Fold egg whites into sweet potato spice mixture until combined. Place mixture into a buttered 13X9 casserole dish. Set aside. This dish will serve 6 -8 people.

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Pictured her unbaked Sweet Potato Casserole. A well loved dish

 

Topping Instructions:

 If you have a Cuisinart Food Processor this step is very easy. Place all topping ingredients brown sugar, flour, chilled butter, chopped pecans and spices into food processor. If you don’t have one, place all topping ingredients except pecans into a medium sized bowl and cut in cold butter with a pastry cutter until topping is well combined and butter is the size of small peas. Add chopped pecans and sprinkle topping over sweet potato mixture.

 

Bake in a preheated 350 degree oven for 45 minutes until casserole is golden and bubbly. Your house will smell amazing and your family will ask you year after year to make this delightful dish. It is especially good served with roasted turkey or roasted chicken.

Side note: I usually double this recipe and use two 13 X 9 pans because we have about 25 people that come to our holiday parties. And we never mind having left overs if there happens to be any left. I should mention I first learned of this dish through my sister Julie’s sister in law Maryann Weigant who made this special recipe for us many years ago. I added more spices because I love to spice things up!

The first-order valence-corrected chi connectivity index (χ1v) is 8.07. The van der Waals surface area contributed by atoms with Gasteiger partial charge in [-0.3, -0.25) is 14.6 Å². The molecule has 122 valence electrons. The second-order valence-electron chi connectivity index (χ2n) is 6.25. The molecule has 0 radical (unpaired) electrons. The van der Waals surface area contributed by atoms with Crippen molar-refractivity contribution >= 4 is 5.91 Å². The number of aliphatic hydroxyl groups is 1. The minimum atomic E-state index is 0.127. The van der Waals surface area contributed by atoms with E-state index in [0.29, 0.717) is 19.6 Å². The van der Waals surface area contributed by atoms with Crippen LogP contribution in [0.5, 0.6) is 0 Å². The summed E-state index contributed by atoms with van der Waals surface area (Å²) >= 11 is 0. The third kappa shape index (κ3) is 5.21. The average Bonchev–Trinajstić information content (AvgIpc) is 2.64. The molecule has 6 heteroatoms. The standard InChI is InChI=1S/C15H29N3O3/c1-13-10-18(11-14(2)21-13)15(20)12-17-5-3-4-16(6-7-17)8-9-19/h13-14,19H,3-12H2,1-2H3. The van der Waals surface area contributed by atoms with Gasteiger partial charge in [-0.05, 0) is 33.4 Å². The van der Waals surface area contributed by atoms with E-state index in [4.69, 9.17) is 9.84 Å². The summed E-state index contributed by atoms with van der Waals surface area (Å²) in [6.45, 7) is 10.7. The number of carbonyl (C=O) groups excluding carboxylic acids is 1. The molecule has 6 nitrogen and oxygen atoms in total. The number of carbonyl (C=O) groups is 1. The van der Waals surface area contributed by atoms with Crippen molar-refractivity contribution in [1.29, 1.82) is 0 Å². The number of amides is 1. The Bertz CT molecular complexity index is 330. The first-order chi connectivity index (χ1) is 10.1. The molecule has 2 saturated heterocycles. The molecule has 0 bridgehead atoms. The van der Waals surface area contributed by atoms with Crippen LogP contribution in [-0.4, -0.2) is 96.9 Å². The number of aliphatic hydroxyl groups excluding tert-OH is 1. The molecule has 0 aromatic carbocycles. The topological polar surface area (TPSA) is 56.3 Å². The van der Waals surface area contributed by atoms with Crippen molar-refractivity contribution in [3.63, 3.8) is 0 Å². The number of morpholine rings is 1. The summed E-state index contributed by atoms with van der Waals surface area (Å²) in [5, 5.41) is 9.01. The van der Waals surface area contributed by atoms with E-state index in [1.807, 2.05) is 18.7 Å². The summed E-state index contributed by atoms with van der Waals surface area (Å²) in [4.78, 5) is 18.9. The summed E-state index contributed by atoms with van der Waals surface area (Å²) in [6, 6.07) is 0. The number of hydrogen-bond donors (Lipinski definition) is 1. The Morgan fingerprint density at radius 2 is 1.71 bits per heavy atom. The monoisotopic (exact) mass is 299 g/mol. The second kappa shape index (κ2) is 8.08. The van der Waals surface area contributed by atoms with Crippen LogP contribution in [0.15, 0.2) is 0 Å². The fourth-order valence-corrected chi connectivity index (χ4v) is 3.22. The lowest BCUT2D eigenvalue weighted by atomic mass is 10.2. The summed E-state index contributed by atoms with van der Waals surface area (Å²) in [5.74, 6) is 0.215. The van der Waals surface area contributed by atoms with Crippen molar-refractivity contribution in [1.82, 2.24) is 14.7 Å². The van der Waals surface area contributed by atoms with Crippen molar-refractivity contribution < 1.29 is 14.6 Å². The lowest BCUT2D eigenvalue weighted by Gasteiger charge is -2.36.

Thanks again for spending time with me and reading my blog. Feel free to sign up to receive and read more blogs and recipes. Every time I write a new one, it will arrive in your in box for you to enjoy at your convenience.

 

 

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Gimmie Gimmie Gimmie More Time On the Camino Plus a Fall Pumpkin Bread Recipe

Gimmie Gimmie Gimmie More Time On the Camino Plus a Fall Pumpkin Bread Recipe

Can’t believe we did it! My friends and I walked the Camino de Santiago two weeks ago for a total of about 100 miles. It was one of the best experiences of my life and I am happy to share my experience. Walking for miles every day with friends without a care in the world is something I would do again and again.

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Nancy from #OrindaTravel Jeanne, me and Jeanne inside the wodden heart at our first hotel in Sarria.

First off a huge thank you to Nancy Solomon at Orinda Travel for organizing the trip. She and 5 other friends from my hiking group took part of this amazing experience. Two of the women flew from San Francisco, California and began their excursion in Lisbon Portugal for a few days before meeting the rest of us in in Sarria, Spain. These ladies Marianne and Sharon decided to bike the camino instead of walking with us, yet they met up with us in the evenings at dinner and we stayed at the same hotel. I’ve known Sharon for about 20 years. She and I live in the same neighborhood, have kids similar ages and we have hiked together many Tuesday and Thursday mornings which have been organized by her. I have not known Marianne for very long, but she is a member of the hiking group as well and wonderful.